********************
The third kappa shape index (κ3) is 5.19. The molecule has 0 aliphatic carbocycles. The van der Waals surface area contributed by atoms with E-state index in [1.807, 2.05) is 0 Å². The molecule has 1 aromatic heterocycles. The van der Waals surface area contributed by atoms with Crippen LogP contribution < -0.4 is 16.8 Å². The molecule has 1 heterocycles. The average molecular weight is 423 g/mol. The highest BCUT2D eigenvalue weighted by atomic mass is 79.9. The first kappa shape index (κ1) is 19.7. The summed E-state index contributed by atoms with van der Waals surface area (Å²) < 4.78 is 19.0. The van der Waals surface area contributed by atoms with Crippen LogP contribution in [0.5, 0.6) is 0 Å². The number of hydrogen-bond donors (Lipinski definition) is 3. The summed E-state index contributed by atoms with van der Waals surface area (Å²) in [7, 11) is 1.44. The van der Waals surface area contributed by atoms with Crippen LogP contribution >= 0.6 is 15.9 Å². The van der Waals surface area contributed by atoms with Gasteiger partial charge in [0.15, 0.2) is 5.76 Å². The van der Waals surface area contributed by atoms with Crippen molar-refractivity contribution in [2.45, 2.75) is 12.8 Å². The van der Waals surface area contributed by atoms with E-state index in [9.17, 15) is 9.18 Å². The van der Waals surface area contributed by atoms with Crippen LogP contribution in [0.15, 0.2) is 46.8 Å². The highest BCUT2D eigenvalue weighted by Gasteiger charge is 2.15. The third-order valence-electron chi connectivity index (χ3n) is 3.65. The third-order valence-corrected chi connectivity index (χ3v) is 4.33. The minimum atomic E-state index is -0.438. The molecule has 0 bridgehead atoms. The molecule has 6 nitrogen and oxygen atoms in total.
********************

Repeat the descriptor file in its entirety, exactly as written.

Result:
The third kappa shape index (κ3) is 5.19. The molecule has 0 aliphatic carbocycles. The van der Waals surface area contributed by atoms with E-state index in [1.807, 2.05) is 0 Å². The molecule has 1 aromatic heterocycles. The van der Waals surface area contributed by atoms with Crippen LogP contribution < -0.4 is 16.8 Å². The molecule has 1 heterocycles. The average molecular weight is 423 g/mol. The highest BCUT2D eigenvalue weighted by atomic mass is 79.9. The first kappa shape index (κ1) is 19.7. The summed E-state index contributed by atoms with van der Waals surface area (Å²) < 4.78 is 19.0. The van der Waals surface area contributed by atoms with Crippen LogP contribution in [0.5, 0.6) is 0 Å². The number of hydrogen-bond donors (Lipinski definition) is 3. The summed E-state index contributed by atoms with van der Waals surface area (Å²) in [7, 11) is 1.44. The van der Waals surface area contributed by atoms with Crippen LogP contribution >= 0.6 is 15.9 Å². The van der Waals surface area contributed by atoms with Gasteiger partial charge in [0.15, 0.2) is 5.76 Å². The van der Waals surface area contributed by atoms with Crippen molar-refractivity contribution in [2.45, 2.75) is 12.8 Å². The van der Waals surface area contributed by atoms with E-state index in [9.17, 15) is 9.18 Å². The van der Waals surface area contributed by atoms with Crippen LogP contribution in [0.15, 0.2) is 46.8 Å². The highest BCUT2D eigenvalue weighted by Gasteiger charge is 2.15. The third-order valence-electron chi connectivity index (χ3n) is 3.65. The third-order valence-corrected chi connectivity index (χ3v) is 4.33. The minimum atomic E-state index is -0.438. The molecule has 0 bridgehead atoms. The molecule has 6 nitrogen and oxygen atoms in total.